In addition to "Reno," Lennon & Garant collaborated on the screenplays for "Taxi," "The Pacifier," and "Herbie: Fully Loaded." Despite those credits, I’m pretty psyched for "Balls of Fury" and the impending "Reno 911!: Miami."
The Hollywood Reporter brings news that the cult comedy series "Reno 911!" will soon be making its way into the movie-houses, which should please the cast members, the fans, and Comedy Central a whole heck of a lot.
"The creators of Comedy Central’s "Reno 911!" are taking their cop spoof to the big screen. 20th Century Fox and Paramount Pictures will co-produce "Reno 911!: Miami," which will be helmed by the TV series’ co-creator, Robert Ben Garant. The film is described as an improvisational-based project that will follow a script written by Garant and fellow series co-creators Thomas Lennon and Kerri Kenney. "Reno 911!: Miami," which starts shooting Jan. 23 in Miami and Los Angeles, finds the officers visiting a national police convention in Miami Beach at the height of spring break. When the convention center is bio-attacked, it’s up to Reno’s "finest" to save the day."
(Anyone else remember when these guys did "The State" on MTV? Where’s that DVD release already?)
No, it didn’t break any records … but no, it didn’t exactly underperform, either. No matter how you look at it, Steven Spielberg‘s "War of the Worlds" zapped a healthy chunk of change from our pockets during the July 4th weekend. Three-day frame: $64.5 million. Throw in the Monday holiday and the figure rises to $77.6 million. Toss the Wednesday opening and Thursday into the mix and you’re looking at a "War" chest worth just over $113 million.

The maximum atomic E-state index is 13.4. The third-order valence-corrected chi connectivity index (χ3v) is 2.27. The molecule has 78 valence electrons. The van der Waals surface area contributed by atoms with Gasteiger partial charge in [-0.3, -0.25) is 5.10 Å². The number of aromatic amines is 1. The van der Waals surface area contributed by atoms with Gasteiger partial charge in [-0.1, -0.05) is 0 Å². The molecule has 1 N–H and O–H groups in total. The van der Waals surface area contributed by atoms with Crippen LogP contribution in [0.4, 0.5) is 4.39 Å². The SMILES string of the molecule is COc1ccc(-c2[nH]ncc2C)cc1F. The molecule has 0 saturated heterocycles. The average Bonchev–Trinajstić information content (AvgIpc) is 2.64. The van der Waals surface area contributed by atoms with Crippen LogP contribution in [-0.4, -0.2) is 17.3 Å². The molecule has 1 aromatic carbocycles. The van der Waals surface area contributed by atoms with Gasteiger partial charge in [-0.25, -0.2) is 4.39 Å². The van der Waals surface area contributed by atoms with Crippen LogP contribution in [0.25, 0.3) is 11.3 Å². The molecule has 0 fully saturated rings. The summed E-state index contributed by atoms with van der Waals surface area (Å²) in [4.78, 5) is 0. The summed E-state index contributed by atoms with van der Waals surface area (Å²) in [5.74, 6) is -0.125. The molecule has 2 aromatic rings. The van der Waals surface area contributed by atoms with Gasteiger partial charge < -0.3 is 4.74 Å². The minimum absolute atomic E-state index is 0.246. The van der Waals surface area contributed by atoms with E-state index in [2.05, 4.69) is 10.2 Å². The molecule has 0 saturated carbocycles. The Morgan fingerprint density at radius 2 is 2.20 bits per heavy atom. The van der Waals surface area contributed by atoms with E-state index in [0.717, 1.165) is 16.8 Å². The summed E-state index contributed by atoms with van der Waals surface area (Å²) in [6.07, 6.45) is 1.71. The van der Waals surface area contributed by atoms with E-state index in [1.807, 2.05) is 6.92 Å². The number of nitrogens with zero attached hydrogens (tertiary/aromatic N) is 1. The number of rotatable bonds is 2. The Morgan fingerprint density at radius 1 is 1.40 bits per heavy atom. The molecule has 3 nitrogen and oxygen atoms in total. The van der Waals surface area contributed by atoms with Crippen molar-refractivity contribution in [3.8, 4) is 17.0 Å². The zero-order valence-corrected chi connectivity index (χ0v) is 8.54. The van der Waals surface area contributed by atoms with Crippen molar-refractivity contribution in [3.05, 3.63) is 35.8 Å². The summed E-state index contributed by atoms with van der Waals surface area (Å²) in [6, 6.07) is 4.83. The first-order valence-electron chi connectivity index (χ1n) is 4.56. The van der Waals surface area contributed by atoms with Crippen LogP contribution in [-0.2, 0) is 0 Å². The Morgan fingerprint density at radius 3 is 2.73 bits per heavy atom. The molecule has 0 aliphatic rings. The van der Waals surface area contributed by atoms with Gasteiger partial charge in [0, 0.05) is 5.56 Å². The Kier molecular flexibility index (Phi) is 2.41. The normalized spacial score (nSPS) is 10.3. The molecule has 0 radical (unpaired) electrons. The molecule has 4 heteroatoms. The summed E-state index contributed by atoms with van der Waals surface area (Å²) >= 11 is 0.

Needless to say, the Tom Cruise sci-fi thriller handily snatched the #1 box office spot. Hanging on with impressive tenacity is "Batman Begins," which grossed $18.7 over the four-day weekend ($154m total), while third place went to the also rather buoyant "Mr. & Mrs. Smith," which added over $12.5 million to a total tally of $146m.
Fourth place went to "Bewitched," which pulled in an extra $10.8 million, and "Herbie: Fully Loaded," which added $10.5m to its bottom line. Aside from "War of the Worlds," the only other wide release newcomer was the Martin Lawrence kids’ comedy "Rebound," which landed in 7th place with a $6 million weekend.